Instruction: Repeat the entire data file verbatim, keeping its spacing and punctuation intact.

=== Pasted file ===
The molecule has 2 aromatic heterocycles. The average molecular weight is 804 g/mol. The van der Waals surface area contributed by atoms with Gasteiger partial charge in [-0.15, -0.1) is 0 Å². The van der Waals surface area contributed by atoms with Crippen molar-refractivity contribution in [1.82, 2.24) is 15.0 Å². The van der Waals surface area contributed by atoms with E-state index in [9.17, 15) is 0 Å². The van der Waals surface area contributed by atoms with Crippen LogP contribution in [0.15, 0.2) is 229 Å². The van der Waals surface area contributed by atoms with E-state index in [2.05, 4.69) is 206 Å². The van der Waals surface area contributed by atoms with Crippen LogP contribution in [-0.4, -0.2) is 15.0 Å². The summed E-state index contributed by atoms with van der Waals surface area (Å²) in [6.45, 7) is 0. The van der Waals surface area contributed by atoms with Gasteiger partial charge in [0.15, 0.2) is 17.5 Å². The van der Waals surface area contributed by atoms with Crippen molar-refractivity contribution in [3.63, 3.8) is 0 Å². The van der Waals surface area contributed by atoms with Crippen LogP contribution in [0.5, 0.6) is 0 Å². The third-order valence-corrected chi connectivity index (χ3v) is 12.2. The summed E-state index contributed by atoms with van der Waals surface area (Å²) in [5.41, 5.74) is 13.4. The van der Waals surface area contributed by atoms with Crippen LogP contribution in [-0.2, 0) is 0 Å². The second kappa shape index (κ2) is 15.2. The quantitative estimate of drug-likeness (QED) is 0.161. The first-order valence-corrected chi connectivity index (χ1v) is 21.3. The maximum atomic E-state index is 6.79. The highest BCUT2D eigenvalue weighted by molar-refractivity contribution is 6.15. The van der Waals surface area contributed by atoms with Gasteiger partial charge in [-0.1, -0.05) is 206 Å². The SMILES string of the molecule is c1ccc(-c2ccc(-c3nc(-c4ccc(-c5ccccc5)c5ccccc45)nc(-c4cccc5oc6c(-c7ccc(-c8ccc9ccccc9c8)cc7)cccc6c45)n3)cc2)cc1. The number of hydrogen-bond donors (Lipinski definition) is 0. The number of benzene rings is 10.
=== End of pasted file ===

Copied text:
The molecule has 2 aromatic heterocycles. The average molecular weight is 804 g/mol. The van der Waals surface area contributed by atoms with Gasteiger partial charge in [-0.15, -0.1) is 0 Å². The van der Waals surface area contributed by atoms with Crippen molar-refractivity contribution in [1.82, 2.24) is 15.0 Å². The van der Waals surface area contributed by atoms with E-state index in [9.17, 15) is 0 Å². The van der Waals surface area contributed by atoms with Crippen LogP contribution in [0.15, 0.2) is 229 Å². The van der Waals surface area contributed by atoms with E-state index in [2.05, 4.69) is 206 Å². The van der Waals surface area contributed by atoms with Crippen LogP contribution in [-0.4, -0.2) is 15.0 Å². The summed E-state index contributed by atoms with van der Waals surface area (Å²) in [6.45, 7) is 0. The van der Waals surface area contributed by atoms with Gasteiger partial charge in [0.15, 0.2) is 17.5 Å². The van der Waals surface area contributed by atoms with Crippen molar-refractivity contribution in [3.63, 3.8) is 0 Å². The van der Waals surface area contributed by atoms with Crippen LogP contribution in [0.5, 0.6) is 0 Å². The third-order valence-corrected chi connectivity index (χ3v) is 12.2. The summed E-state index contributed by atoms with van der Waals surface area (Å²) in [5.41, 5.74) is 13.4. The van der Waals surface area contributed by atoms with Crippen LogP contribution in [-0.2, 0) is 0 Å². The second kappa shape index (κ2) is 15.2. The quantitative estimate of drug-likeness (QED) is 0.161. The first-order valence-corrected chi connectivity index (χ1v) is 21.3. The maximum atomic E-state index is 6.79. The highest BCUT2D eigenvalue weighted by molar-refractivity contribution is 6.15. The van der Waals surface area contributed by atoms with Gasteiger partial charge in [-0.1, -0.05) is 206 Å². The SMILES string of the molecule is c1ccc(-c2ccc(-c3nc(-c4ccc(-c5ccccc5)c5ccccc45)nc(-c4cccc5oc6c(-c7ccc(-c8ccc9ccccc9c8)cc7)cccc6c45)n3)cc2)cc1. The number of hydrogen-bond donors (Lipinski definition) is 0. The number of benzene rings is 10.